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We Must Have Equity in COVID-19 Vaccinations

AARP is joining an initiative to help Black Americans make informed decisions about vaccination

En español | The pandemic has taken an enormous toll on everyone, and especially older, Black, Hispanic and Indigenous Americans. Over 500,000 people have died in the U.S. due to COVID. Americans 50 and older represent nearly 95 percent of those deaths. About 35 percent have been residents and staff in nursing homes and other long-term care facilities (though these residents are less than 1 percent of the American population). And Black and Hispanic nursing home residents have died at three times the rate of other residents, making up a substantial number of these deaths.

Yet, the initial vaccine outreach and distribution have not reflected equity as a priority. Available data from the Centers for Disease Control and Prevention shows that only 6.5 percent of the limited supplies of vaccines so far have gone to Blacks. And nearly half of vaccination records are missing race and ethnicity data, which further hampers abilities to address disparities that may widen as demand grows. 

This is a national disgrace. But we believe that our nation can do better through information, advocacy and outreach. AARP is committed to providing trusted information about vaccines and advocating nationwide for officials to improve information and equitable access to COVID-19 vaccines now.

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As part of this effort, we have joined with five of the nation’s largest nongovernmental, nonprofit membership organizations — which, combined, reach more than 60 million Americans — to launch a COVID vaccine equity and education initiative. The effort includes the American Diabetes Association, the American Psychological Association, the International City/County Management Association, the National League of Cities and the YMCA. It aims to ensure that accurate and transparent information about the COVID-19 vaccine is available to Black Americans to help them make informed personal decisions about vaccination.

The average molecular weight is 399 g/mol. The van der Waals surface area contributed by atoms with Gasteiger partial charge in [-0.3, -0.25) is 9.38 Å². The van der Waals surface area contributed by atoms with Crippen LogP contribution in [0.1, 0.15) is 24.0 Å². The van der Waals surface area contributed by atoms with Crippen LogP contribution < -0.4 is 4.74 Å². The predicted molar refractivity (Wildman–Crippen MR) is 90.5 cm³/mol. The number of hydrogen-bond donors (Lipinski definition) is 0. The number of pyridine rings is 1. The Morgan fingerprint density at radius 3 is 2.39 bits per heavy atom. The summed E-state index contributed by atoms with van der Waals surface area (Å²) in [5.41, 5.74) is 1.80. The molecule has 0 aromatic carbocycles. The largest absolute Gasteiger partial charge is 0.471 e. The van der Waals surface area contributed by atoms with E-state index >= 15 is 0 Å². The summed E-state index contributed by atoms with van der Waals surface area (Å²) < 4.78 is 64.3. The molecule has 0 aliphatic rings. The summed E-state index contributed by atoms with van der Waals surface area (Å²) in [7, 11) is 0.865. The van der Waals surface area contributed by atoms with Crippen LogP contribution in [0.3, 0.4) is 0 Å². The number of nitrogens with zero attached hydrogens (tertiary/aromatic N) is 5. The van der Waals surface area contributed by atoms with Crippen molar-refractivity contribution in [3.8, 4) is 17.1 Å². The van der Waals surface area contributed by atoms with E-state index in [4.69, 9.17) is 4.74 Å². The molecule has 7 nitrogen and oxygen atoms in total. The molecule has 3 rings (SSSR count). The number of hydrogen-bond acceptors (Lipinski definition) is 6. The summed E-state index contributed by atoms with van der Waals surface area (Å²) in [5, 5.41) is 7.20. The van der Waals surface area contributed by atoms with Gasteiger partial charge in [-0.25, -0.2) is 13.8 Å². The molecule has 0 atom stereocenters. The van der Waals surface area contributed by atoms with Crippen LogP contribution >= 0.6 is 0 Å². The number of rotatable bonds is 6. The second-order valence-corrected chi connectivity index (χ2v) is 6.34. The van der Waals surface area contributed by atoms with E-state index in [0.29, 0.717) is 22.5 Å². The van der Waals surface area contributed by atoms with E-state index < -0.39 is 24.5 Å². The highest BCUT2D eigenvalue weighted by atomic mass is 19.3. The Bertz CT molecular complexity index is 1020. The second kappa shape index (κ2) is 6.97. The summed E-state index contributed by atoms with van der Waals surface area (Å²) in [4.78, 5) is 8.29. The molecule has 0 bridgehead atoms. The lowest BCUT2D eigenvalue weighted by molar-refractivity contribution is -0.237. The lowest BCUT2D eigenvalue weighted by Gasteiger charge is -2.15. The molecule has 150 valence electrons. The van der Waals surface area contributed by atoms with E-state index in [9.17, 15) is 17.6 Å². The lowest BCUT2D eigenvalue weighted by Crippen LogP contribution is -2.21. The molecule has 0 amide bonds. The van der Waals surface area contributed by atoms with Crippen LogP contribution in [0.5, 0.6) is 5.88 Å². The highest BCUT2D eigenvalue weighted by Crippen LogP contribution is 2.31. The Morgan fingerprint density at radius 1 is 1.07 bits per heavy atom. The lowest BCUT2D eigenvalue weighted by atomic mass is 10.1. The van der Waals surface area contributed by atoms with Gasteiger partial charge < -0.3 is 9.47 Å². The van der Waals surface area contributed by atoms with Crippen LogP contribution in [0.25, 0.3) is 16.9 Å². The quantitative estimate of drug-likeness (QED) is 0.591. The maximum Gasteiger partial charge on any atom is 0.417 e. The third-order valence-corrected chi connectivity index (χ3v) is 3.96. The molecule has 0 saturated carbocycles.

A recent study by the Kaiser Family Foundation shows that around two-thirds of Black Americans are reluctant to get a COVID-19 vaccine. Our country’s long history of unethical medical practices in the Black community has increased distrust around medical science and may contribute to hesitancy among Black Americans to take the vaccine. 

By marshaling medical professionals, health officials and other trusted sources to dispel misinformation about COVID-19 vaccines, engaging community leaders and organizations to amplify the importance of reaching Black Americans about the vaccines, and providing equitable access, we want to ensure Black Americans can get answers to their questions so they can make informed decisions about protecting themselves, their families and their communities.

Deciding whether to get vaccinated is a choice each person must make for themselves. But it’s a decision that affects society as well as you as an individual.

A vaccination doesn’t protect only one individual — it’s a key step in protecting all of us. Vaccinating the people most likely to wind up in the hospital alleviates burdens on communities’ health care systems. It also helps protect our families, friends, neighbors and coworkers. At AARP, we’re working to make sure that everyone who wants a vaccination can get one. That’s why we’re reaching out to older Americans and people of color, urging them to get vaccinated as soon as possible.